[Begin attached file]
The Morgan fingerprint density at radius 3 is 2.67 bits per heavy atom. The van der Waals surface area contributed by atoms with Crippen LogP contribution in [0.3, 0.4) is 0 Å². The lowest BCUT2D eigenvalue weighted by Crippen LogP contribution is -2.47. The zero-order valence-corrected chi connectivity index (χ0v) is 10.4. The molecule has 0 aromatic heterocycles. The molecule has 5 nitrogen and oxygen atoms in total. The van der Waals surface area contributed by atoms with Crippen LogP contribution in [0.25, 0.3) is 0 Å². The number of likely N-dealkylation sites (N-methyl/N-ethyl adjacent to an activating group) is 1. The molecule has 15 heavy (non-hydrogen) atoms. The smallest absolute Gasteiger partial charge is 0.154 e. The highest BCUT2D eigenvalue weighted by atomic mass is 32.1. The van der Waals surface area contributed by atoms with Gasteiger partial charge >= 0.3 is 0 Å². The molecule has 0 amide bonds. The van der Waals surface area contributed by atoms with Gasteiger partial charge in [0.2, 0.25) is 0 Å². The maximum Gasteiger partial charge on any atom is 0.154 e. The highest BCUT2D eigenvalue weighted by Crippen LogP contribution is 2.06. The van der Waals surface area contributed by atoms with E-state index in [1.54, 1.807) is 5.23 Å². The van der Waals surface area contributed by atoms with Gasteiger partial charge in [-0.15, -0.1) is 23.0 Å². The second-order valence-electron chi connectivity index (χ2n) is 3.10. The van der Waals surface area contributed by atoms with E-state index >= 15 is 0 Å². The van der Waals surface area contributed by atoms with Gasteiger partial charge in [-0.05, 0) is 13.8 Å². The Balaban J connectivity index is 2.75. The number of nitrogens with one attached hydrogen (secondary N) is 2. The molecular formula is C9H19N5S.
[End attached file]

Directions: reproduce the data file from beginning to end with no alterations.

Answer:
The Morgan fingerprint density at radius 3 is 2.67 bits per heavy atom. The van der Waals surface area contributed by atoms with Crippen LogP contribution in [0.3, 0.4) is 0 Å². The lowest BCUT2D eigenvalue weighted by Crippen LogP contribution is -2.47. The zero-order valence-corrected chi connectivity index (χ0v) is 10.4. The molecule has 0 aromatic heterocycles. The molecule has 5 nitrogen and oxygen atoms in total. The van der Waals surface area contributed by atoms with Crippen LogP contribution in [0.25, 0.3) is 0 Å². The number of likely N-dealkylation sites (N-methyl/N-ethyl adjacent to an activating group) is 1. The molecule has 15 heavy (non-hydrogen) atoms. The smallest absolute Gasteiger partial charge is 0.154 e. The highest BCUT2D eigenvalue weighted by atomic mass is 32.1. The van der Waals surface area contributed by atoms with Gasteiger partial charge >= 0.3 is 0 Å². The molecule has 0 amide bonds. The van der Waals surface area contributed by atoms with Gasteiger partial charge in [0.2, 0.25) is 0 Å². The maximum Gasteiger partial charge on any atom is 0.154 e. The highest BCUT2D eigenvalue weighted by Crippen LogP contribution is 2.06. The van der Waals surface area contributed by atoms with E-state index in [1.54, 1.807) is 5.23 Å². The van der Waals surface area contributed by atoms with Gasteiger partial charge in [-0.15, -0.1) is 23.0 Å². The second-order valence-electron chi connectivity index (χ2n) is 3.10. The van der Waals surface area contributed by atoms with E-state index >= 15 is 0 Å². The van der Waals surface area contributed by atoms with Gasteiger partial charge in [-0.05, 0) is 13.8 Å². The Balaban J connectivity index is 2.75. The number of nitrogens with one attached hydrogen (secondary N) is 2. The molecular formula is C9H19N5S.